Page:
## 4  4        0      0  0.442  24.993
## 5  5        1      1 -0.028   7.031
## 6  6        0      0  0.852  22.183``````

## Summarize Data

In this section, we will cover dplyr::summarise() and dplyr::group_by() which are useful to get summary statistics for grouped/ungrouped data.

To compute summary statistics for ungrouped data, simply use summarise(). The following code produces the mean and standard deviation of SES variable as well as the total number of observations (n() is used to count the number of observations). Note that other functions such as median(), min(), max(), var() can also be applied.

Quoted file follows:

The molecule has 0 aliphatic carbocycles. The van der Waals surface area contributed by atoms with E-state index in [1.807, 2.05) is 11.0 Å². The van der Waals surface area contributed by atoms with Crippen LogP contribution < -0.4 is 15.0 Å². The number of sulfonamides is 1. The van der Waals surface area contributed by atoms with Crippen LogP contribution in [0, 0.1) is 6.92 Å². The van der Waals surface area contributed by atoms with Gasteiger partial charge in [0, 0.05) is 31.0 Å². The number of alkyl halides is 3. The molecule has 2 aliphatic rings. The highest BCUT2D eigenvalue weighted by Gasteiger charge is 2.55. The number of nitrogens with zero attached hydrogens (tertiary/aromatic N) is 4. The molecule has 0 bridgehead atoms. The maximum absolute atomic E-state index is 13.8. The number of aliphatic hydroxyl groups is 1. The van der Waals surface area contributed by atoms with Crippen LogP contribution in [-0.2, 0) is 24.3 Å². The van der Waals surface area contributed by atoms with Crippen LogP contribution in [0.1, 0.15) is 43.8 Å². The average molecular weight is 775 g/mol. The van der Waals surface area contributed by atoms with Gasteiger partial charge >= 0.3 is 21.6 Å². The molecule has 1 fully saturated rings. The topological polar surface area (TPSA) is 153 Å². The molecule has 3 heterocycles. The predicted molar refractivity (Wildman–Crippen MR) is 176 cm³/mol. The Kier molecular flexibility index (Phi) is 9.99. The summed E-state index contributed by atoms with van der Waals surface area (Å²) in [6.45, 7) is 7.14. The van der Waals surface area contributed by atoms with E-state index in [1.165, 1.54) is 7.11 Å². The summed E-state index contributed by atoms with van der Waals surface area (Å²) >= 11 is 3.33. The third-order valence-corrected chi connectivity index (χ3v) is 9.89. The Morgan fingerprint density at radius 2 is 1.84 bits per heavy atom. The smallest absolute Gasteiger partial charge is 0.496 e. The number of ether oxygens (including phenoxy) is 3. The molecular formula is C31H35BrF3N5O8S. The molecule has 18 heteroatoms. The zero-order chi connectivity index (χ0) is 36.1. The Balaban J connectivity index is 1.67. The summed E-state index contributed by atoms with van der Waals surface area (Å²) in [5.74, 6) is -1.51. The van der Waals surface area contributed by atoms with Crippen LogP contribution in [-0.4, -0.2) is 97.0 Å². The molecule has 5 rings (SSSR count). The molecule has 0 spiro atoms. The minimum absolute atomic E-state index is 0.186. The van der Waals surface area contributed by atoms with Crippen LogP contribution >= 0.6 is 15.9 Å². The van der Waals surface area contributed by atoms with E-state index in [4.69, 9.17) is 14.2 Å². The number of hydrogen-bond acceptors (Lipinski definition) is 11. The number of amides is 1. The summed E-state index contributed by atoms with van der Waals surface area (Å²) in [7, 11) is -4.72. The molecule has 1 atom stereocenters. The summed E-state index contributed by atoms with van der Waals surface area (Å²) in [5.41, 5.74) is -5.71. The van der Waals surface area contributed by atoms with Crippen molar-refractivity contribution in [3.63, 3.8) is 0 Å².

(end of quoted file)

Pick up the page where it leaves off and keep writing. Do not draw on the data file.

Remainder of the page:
``````## summarise(data, col_name1 = function1, col_name2 = function2, ...)
summarise(hsb, ses_avrg = mean(ses), ses_sd = sd(ses), n=n())``````
``````##   ses_avrg    ses_sd   n
## 1  -0.0213 0.7625503 100``````

To get summary statistics for each group within the data, use group_by() function in addition to summarise(). For example:

``````## group_by(data, grouping var1, grouping var2, ...)

## Group by one variable
data_grp <- group_by(hsb, female) # Group data by 'female' variable
summarise(data_grp, n=n(), ses_avrg = mean(ses), math_avrg = mean(mathach))``````
``````## # A tibble: 2 x 4
##   female     n ses_avrg math_avrg
## * <fct>  <int>    <dbl>     <dbl>
## 1 0         42   0.0382      14.0
## 2 1         58  -0.0644      12.8``````
``````## Group by multiple variables
data_grp2 <- group_by(hsb, female, minority) # Group data by 'female' and 'minority'